Museum Lets You Take a Tour of the Roman Ghetto

New museum exhibit allows visitors to experience the anti-Semitic confinement of the Jewish ghetto in 3D reconstructed maps.

Arutz Sheva Staff,

Vatican, Rome (illustration)
Vatican, Rome (illustration)
Serge Attal/Flash 90

Rome has a new walk on its historical tourism circuit on a dark page of history: a virtual stroll through the streets of the ghetto to which Jews were confined for more than three centuries in an anti-Semitic policy.

From Friday, visitors to the Italian capital's Jewish museum will be able to explore the jumbled, overcrowded neighborhood as it was in the second half of the 19th century via an interactive table, which provides access to a meticulously reconstructed 3D map that works like Google Maps' street view.

The requirement for Jews to live in the Ghetto, established by a Papal Bull of 1555, was abolished with the unification of Italy in 1870. The walls built around it were pulled down in 1888 and most of the buildings inside the enclosure also quickly disappeared, as Rome underwent rapid change in line with its new status as national capital.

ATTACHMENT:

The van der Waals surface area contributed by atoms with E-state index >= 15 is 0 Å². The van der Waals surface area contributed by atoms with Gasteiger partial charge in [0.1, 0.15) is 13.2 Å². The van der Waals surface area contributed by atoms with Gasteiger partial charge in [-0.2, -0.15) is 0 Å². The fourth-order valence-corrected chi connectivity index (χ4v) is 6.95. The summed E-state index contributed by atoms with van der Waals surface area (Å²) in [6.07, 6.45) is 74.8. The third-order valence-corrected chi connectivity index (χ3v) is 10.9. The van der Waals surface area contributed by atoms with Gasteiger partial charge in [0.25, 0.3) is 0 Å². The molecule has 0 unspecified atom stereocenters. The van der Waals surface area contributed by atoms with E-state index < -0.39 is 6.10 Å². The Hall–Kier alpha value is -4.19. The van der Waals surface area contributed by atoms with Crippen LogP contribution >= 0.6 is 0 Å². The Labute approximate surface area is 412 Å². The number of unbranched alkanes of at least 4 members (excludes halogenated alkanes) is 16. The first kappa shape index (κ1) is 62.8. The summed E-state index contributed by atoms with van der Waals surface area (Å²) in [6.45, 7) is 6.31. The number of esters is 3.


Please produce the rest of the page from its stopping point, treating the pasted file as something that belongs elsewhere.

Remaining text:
Many of the ghetto buildings had been extended upwards in a bid to cope with chronic overcrowding and a ban on horizontal expansion, ensuring some of the streets rarely saw the sun.

While the overall look of the ghetto is not too different according to the maps from how the neighborhood is today, there is a notable difference in that the adjacent River Tiber was far less securely banked, making the area prone to flooding.

Working out which building was where and what they looked like required an eight-strong team of archaeologists, architectural and art historians and software experts, who worked full-time for almost a year to establish a data-base on which the display is based.

As the few photos available to them were all black and white, they relied heavily on the work of artists, most notably Ettore Roesler Franz (1845-1907), to get the colors right.

Roesler Franz is best known for a collection of 120 water colors entitled "Roma sparita" (disappeared Rome) which documented the new capital's modernization.

The museum is part of the same building that houses Rome's main synagogue in a neighborhood that is still home to a small section of Italy's Jewish community, which is one of the longest established in Europe.

Museum directors are discussing whether the 3D vision of the ghetto will be made available online or remain exclusively for visitors.

AFP contributed to this report.




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